**Significance**

This solution is valid only if the length of the solenoid is reasonably large compared with its diameter. This example is a case where this is valid.

Note

**Check Your Understanding** What is the ratio of the magnetic field produced from using a finite formula over the infinite approximation for an angle \(\theta\) of (a) \(85^o\)? (b) \(89^o\)? The solenoid has 1000 turns in 50 cm with a current of 1.0 A flowing through the coils

a. 1.00382; b. 1.00015

# Toroids

A toroid is a donut-shaped coil closely wound with one continuous wire, as illustrated in part (a) of Figure. If the toroid has *N* windings and the current in the wire is *I*, what is the magnetic field both inside and outside the toroid?

**Figure 12.6.4.** (a) A toroid is a coil wound into a donut-shaped object. (b) A loosely wound toroid does not have cylindrical symmetry. (c) In a tightly wound toroid, cylindrical symmetry is a very good approximation. (d) Several paths of integration for Ampère’s law.

We begin by assuming cylindrical symmetry around the axis *OO*’. Actually, this assumption is not precisely correct, for as part (b) of Figure shows, the view of the toroidal coil varies from point to point (for example, \(P_1, \space P_2\) and \(P_3\)) on a circular path centered around *OO*’. However, if the toroid is tightly wound, all points on the circle become essentially equivalent [part (c) of Figure], and cylindrical symmetry is an accurate approximation.

With this symmetry, the magnetic field must be tangent to and constant in magnitude along any circular path centered on *OO*’. This allows us to write for each of the paths \(D_1, \space D_2\) and \(D_3\) shown in part (d) of Figure,

\[\oint \vec{B} \cdot d\vec{l} = B(2\pi r).\]

Ampère’s law relates this integral to the net current passing through any surface bounded by the path of integration. For a path that is external to the toroid, either no current passes through the enclosing surface (path \(D_1\)), or the current passing through the surface in one direction is exactly balanced by the current passing through it in the opposite direction (path \(D_3\)). In either case, there is no net current passing through the surface, so

\[\oint B(2\pi r) = 0\] and

\[B = 0 \space (outside \space the \space toroid).\]

The turns of a toroid form a helix, rather than circular loops. As a result, there is a small field external to the coil; however, the derivation above holds if the coils were circular.

For a circular path within the toroid (path \(D_2\)), the current in the wire cuts the surface *N* times, resulting in a net current *NI* through the surface. We now find with Ampère’s law,

\[B(2\pi r) = \mu_0 NI\] and

Note

\[B = \frac{\mu_0 NI}{2\pi r} \space (within \space the \space toroid).\]

The magnetic field is directed in the counterclockwise direction for the windings shown. When the current in the coils is reversed, the direction of the magnetic field also reverses.

The magnetic field inside a toroid is not uniform, as it varies inversely with the distance *r* from the axis *OO*’. However, if the central radius *R* (the radius midway between the inner and outer radii of the toroid) is much larger than the cross-sectional diameter of the coils *r*, the variation is fairly small, and the magnitude of the magnetic field may be calculated by Equation where \(r = R\).

# Summary

- The magnetic field strength inside a solenoid is \[B = \mu_0 nI \space (inside \space the \space solenoid)\] where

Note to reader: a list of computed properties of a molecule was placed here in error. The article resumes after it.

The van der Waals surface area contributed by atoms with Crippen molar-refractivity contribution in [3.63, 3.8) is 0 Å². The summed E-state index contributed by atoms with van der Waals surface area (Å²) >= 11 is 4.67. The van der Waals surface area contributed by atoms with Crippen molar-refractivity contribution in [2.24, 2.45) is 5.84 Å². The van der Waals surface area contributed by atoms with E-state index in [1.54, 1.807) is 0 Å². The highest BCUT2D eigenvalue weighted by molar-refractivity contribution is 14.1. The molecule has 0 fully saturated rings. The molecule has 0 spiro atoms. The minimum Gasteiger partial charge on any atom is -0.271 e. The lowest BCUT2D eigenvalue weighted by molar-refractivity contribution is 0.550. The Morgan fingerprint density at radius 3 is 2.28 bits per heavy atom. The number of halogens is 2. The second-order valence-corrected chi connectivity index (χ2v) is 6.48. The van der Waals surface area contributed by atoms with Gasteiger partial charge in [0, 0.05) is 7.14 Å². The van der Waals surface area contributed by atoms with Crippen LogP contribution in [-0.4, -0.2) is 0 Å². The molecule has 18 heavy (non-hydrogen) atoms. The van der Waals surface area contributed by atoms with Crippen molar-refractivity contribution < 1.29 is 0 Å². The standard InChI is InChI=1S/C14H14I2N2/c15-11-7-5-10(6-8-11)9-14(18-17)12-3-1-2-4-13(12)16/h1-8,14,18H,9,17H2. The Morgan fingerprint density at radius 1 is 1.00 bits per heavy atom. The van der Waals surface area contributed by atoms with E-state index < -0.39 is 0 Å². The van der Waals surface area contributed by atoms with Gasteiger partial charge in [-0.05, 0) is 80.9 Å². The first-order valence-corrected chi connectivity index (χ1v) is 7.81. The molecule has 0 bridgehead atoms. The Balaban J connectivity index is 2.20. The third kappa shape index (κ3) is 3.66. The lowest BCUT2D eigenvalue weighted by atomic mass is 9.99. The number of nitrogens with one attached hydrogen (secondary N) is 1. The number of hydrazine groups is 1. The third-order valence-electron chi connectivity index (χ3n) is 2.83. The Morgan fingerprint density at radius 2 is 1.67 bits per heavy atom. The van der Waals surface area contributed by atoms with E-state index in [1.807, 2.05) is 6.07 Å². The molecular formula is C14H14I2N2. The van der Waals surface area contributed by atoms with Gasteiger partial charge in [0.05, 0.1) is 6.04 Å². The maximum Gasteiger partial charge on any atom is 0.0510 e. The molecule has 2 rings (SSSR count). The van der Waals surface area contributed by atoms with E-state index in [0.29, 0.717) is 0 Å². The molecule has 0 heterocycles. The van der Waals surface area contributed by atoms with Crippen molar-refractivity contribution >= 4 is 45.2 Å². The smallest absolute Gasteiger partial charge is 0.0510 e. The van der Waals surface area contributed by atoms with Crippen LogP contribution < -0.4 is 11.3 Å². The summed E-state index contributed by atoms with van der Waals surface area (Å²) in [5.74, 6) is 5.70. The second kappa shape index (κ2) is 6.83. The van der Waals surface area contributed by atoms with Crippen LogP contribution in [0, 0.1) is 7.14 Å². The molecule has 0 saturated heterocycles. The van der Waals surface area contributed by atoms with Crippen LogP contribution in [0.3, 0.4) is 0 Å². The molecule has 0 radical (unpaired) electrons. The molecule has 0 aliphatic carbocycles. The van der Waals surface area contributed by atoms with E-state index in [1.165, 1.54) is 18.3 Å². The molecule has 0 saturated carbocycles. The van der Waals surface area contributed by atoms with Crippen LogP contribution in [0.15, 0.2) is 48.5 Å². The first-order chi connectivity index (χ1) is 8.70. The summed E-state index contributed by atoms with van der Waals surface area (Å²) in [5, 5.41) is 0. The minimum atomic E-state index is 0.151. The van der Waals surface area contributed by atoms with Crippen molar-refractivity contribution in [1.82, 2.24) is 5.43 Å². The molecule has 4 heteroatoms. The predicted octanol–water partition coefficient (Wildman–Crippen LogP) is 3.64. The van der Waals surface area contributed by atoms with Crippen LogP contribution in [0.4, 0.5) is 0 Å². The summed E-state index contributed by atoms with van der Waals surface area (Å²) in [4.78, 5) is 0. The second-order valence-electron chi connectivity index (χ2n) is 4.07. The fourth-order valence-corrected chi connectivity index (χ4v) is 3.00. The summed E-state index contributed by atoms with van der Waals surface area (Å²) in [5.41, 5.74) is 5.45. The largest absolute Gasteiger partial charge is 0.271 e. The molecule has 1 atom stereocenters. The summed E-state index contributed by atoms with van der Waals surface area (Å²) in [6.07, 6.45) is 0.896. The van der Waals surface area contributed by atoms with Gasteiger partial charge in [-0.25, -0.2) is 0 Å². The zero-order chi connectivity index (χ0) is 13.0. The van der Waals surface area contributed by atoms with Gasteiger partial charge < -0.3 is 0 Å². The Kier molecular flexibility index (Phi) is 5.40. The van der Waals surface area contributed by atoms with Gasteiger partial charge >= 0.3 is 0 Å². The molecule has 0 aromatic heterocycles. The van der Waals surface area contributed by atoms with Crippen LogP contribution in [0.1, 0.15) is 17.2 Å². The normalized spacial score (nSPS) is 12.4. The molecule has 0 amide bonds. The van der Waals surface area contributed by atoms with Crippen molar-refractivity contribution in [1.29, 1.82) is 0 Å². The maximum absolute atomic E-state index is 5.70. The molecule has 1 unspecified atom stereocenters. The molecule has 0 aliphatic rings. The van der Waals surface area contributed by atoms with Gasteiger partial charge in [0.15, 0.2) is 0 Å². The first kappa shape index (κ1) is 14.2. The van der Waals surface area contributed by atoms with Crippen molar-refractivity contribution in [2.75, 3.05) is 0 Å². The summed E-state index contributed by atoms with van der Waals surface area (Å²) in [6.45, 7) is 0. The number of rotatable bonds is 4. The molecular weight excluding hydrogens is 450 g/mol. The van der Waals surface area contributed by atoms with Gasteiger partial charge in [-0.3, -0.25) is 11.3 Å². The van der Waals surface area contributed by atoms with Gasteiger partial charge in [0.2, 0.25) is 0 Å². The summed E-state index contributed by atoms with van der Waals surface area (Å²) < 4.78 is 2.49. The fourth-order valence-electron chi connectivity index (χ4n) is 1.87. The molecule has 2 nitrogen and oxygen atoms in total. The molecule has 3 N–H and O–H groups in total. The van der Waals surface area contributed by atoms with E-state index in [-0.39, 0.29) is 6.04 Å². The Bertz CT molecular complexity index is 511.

*n*is the number of loops per unit length of the solenoid. The field inside is very uniform in magnitude and direction. - The magnetic field strength inside a toroid is \[B = \frac{\mu_0 NI}{2\pi r} \space (within \space the \space toroid)\] where
*N*is the number of windings. The field inside a toroid is not uniform and varies with the distance as 1/*r*.

# Conceptual Questions

Exercise

Is the magnetic field inside a toroid completely uniform? Almost uniform?

Exercise

Explain why \(\vec{B} = 0\) inside a long, hollow copper pipe that is carrying an electric current parallel to the axis. Is \(\vec{B} = 0\) outside the pipe?

[Hide Solution]

If there is no current inside the loop, there is no magnetic field (see Ampère’s law). Outside the pipe, there may be an enclosed current through the copper pipe, so the magnetic field may not be zero outside the pipe.

# Problems

Exercise

A solenoid is wound with 2000 turns per meter. When the current is 5.2 A, what is the magnetic field within the solenoid?

[Hide Solution]

\(B = 1.3 \times 10^{-2}T\)

Exercise

A solenoid has 12 turns per centimeter. What current will produce a magnetic field of \(2.0 \times 10^{-2}T\) within the solenoid?

Exercise

If a current is 2.0 A, how many turns per centimeter must be wound on a solenoid in order to produce a magnetic field of \(2.0 \times 10^{-3}T\) within it?

[Hide Solution]

roughly eight turns per cm

Exercise

A solenoid is 40 cm long, has a diameter of 3.0 cm, and is wound with 500 turns. If the current through the windings is 4.0 A, what is the magnetic field at a point on the axis of the solenoid that is (a) at the center of the solenoid, (b) 10.0 cm from one end of the solenoid, and (c) 5.0 cm from one end of the solenoid? (d) Compare these answers with the infinite-solenoid case.

Exercise

Determine the magnetic field on the central axis at the opening of a semi-infinite solenoid. (That is, take the opening to be at \(x = 0\) and the other end to be at \(x = \infty.\))

[Hide Solution]

\(B = \frac{1}{2} \mu_0 nI\)

Exercise

By how much is the approximation \(B = \mu_0 nI\) in error at the center of a solenoid that is 15.0 cm long, has a diameter of 4.0 cm, is wrapped with *n* turns per meter, and carries a current *I*?

Exercise

A solenoid with 25 turns per centimeter carries a current *I*. An electron moves within the solenoid in a circle that has a radius of 2.0 cm and is perpendicular to the axis of the solenoid. If the speed of the electron is \(2.0 \times 10^5 m/s\), what is I?

[Hide Solution]

0.0181 A

Exercise

A toroid has 250 turns of wire and carries a current of 20 A. Its inner and outer radii are 8.0 and 9.0 cm. What are the values of its magnetic field at \(r = 9.1, \space 8.5\), and \(8.9 \space cm\)?

Exercise

A toroid with a square cross section 3.0 cm \(\times\) 3.0 cm has an inner radius of 25.0 cm. It is wound with 500 turns of wire, and it carries a current of 2.0 A. What is the strength of the magnetic field at the center of the square cross section?

[Hide Solution]

0.0008 T

## Glossary

- solenoid
- thin wire wound into a coil that produces a magnetic field when an electric current is passed through it

- toroid
- donut-shaped coil closely wound around that is one continuous wire